/ Travel & Leisure

Brief cases: passenger assistance troubles

Have you ever had problems booking rail passenger assistance? Here’s how we helped a member when he was left £130 out of pocket.

John bought £75 return tickets from Trainline.com for him and his wife to travel from Liverpool to Southwold.

John is disabled, and contacted Trainline’s passenger assistance to make accessible travel arrangements for his connection between London Liverpool Street and Euston.

On the way back, the transfer time between stations only allowed enough time to make the journey by tube, rather than giving John more time to take a taxi. As a result, the couple missed their train, forcing them to buy new tickets for the next train home, costing £130.

Trainline refused to reimburse John, saying that it’s a ‘third-party retailer’ and has no liability.

‘Specific promises’

We advised John that usually Trainline acts solely as an ‘agent’ for booking train tickets, and therefore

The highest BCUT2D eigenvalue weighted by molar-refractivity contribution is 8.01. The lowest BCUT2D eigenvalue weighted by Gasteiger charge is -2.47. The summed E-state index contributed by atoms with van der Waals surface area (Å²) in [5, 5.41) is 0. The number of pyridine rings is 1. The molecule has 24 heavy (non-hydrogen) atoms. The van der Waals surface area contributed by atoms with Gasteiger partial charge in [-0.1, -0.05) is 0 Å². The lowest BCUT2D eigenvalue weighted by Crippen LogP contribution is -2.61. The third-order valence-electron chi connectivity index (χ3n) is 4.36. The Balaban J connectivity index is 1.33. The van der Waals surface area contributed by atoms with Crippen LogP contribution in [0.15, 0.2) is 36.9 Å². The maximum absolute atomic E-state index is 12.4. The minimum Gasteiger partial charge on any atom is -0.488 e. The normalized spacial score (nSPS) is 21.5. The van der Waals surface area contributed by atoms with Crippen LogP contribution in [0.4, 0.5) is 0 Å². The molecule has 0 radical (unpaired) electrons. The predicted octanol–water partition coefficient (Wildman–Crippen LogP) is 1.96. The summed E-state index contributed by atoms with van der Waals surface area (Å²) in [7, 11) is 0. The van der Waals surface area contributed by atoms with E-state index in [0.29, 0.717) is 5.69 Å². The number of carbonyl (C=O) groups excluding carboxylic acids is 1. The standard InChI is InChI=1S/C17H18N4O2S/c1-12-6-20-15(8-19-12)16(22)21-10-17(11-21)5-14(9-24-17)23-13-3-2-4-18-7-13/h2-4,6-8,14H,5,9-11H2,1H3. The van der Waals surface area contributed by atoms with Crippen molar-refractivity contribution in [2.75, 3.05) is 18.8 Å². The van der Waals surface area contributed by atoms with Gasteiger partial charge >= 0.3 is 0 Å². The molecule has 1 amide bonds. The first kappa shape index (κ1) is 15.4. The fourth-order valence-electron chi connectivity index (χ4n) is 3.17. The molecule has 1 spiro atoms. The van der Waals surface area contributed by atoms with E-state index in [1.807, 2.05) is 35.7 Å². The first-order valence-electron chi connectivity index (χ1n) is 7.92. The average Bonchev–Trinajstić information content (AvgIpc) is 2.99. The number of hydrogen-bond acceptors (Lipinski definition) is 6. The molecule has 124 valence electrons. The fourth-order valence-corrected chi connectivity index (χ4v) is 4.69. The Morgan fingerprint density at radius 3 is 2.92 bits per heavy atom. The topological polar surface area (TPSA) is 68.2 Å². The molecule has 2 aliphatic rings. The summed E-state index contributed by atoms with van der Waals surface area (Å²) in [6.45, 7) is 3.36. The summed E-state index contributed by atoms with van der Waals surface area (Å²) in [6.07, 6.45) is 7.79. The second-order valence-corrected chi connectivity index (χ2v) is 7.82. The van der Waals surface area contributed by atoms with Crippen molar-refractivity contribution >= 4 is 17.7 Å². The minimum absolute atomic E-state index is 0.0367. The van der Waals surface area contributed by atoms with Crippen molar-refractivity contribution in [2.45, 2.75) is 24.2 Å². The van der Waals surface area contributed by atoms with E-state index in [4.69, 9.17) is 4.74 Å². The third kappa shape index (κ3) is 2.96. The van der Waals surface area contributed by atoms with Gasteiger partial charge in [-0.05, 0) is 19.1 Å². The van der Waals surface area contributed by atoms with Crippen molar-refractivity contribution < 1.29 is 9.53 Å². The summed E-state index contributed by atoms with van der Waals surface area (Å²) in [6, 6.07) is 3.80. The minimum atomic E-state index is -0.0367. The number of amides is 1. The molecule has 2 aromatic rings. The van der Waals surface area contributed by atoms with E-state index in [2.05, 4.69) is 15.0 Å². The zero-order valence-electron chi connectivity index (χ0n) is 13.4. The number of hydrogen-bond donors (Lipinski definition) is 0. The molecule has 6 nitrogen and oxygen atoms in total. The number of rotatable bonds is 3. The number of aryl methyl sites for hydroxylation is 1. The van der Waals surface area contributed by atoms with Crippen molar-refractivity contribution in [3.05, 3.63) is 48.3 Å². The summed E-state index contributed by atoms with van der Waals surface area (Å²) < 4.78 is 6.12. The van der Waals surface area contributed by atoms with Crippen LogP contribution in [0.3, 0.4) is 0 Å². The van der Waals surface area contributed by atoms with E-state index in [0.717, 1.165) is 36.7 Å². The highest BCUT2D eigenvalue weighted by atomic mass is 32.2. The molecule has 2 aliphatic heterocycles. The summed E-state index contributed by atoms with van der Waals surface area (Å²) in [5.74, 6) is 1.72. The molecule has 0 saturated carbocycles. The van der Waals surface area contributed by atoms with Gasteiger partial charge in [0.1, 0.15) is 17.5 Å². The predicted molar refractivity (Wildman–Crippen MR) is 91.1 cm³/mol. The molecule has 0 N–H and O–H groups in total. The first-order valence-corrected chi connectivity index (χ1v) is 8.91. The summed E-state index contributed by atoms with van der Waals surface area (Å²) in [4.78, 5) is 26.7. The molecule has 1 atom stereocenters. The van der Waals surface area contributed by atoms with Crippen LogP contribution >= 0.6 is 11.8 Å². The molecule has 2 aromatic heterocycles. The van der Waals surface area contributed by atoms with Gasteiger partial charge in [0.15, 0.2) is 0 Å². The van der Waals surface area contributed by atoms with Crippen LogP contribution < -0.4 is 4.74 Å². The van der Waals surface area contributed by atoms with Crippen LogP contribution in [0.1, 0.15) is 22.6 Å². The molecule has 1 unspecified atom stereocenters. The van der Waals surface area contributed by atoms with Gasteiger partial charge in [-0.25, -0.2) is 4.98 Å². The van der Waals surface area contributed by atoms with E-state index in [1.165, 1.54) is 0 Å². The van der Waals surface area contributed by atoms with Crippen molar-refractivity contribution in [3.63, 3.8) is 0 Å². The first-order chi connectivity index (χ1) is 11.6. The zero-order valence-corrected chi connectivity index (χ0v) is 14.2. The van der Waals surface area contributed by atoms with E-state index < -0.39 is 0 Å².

would not be liable for issues with his journey.

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However, passenger assistance is a service it specifically promised to provide during a recorded phone conversation. We advised John to request the transcript, and use this to challenge the company’s decision.

As a result, Trainline paid John £140 to cover the cost of his train and taxi fare home. It also offered him an extra £150 in compensation.

In this situation, Trainline’s failure to arrange acceptable passenger assistance could be considered